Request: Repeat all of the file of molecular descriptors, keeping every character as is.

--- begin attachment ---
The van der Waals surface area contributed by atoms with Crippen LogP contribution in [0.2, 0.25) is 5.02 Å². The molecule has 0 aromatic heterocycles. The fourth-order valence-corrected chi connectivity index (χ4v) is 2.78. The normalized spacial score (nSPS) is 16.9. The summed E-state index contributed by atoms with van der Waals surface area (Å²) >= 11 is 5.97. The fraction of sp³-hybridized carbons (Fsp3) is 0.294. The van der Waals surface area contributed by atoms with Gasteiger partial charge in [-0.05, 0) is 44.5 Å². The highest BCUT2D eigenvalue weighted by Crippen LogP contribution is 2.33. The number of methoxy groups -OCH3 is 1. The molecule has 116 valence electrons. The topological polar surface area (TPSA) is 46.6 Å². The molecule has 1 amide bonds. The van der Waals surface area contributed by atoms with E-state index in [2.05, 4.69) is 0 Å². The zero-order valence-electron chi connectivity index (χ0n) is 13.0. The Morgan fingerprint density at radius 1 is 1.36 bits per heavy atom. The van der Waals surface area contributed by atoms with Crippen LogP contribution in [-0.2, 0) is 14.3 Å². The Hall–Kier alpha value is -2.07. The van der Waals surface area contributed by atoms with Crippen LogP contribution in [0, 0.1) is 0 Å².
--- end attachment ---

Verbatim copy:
The van der Waals surface area contributed by atoms with Crippen LogP contribution in [0.2, 0.25) is 5.02 Å². The molecule has 0 aromatic heterocycles. The fourth-order valence-corrected chi connectivity index (χ4v) is 2.78. The normalized spacial score (nSPS) is 16.9. The summed E-state index contributed by atoms with van der Waals surface area (Å²) >= 11 is 5.97. The fraction of sp³-hybridized carbons (Fsp3) is 0.294. The van der Waals surface area contributed by atoms with Gasteiger partial charge in [-0.05, 0) is 44.5 Å². The highest BCUT2D eigenvalue weighted by Crippen LogP contribution is 2.33. The number of methoxy groups -OCH3 is 1. The molecule has 116 valence electrons. The topological polar surface area (TPSA) is 46.6 Å². The molecule has 1 amide bonds. The van der Waals surface area contributed by atoms with E-state index in [2.05, 4.69) is 0 Å². The zero-order valence-electron chi connectivity index (χ0n) is 13.0. The Morgan fingerprint density at radius 1 is 1.36 bits per heavy atom. The van der Waals surface area contributed by atoms with Crippen LogP contribution in [-0.2, 0) is 14.3 Å². The Hall–Kier alpha value is -2.07. The van der Waals surface area contributed by atoms with Crippen LogP contribution in [0, 0.1) is 0 Å².